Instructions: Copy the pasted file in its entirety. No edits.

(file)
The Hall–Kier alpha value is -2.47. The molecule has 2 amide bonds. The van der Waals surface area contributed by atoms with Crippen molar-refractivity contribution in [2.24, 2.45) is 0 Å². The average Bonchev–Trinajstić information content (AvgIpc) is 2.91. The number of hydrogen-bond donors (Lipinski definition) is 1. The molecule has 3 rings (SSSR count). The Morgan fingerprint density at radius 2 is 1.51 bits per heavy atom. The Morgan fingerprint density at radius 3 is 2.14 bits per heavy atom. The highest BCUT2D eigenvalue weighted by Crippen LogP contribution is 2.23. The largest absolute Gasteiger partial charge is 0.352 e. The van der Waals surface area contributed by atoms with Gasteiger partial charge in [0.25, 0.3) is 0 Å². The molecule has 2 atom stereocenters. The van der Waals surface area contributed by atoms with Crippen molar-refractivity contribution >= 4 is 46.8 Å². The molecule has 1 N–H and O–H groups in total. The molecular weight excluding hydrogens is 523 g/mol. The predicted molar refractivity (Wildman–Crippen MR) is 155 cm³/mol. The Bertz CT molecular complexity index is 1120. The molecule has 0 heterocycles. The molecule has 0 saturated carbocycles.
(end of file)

The Hall–Kier alpha value is -2.47. The molecule has 2 amide bonds. The van der Waals surface area contributed by atoms with Crippen molar-refractivity contribution in [2.24, 2.45) is 0 Å². The average Bonchev–Trinajstić information content (AvgIpc) is 2.91. The number of hydrogen-bond donors (Lipinski definition) is 1. The molecule has 3 rings (SSSR count). The Morgan fingerprint density at radius 2 is 1.51 bits per heavy atom. The Morgan fingerprint density at radius 3 is 2.14 bits per heavy atom. The highest BCUT2D eigenvalue weighted by Crippen LogP contribution is 2.23. The largest absolute Gasteiger partial charge is 0.352 e. The van der Waals surface area contributed by atoms with Gasteiger partial charge in [0.25, 0.3) is 0 Å². The molecule has 2 atom stereocenters. The van der Waals surface area contributed by atoms with Crippen molar-refractivity contribution >= 4 is 46.8 Å². The molecule has 1 N–H and O–H groups in total. The molecular weight excluding hydrogens is 523 g/mol. The predicted molar refractivity (Wildman–Crippen MR) is 155 cm³/mol. The Bertz CT molecular complexity index is 1120. The molecule has 0 heterocycles. The molecule has 0 saturated carbocycles.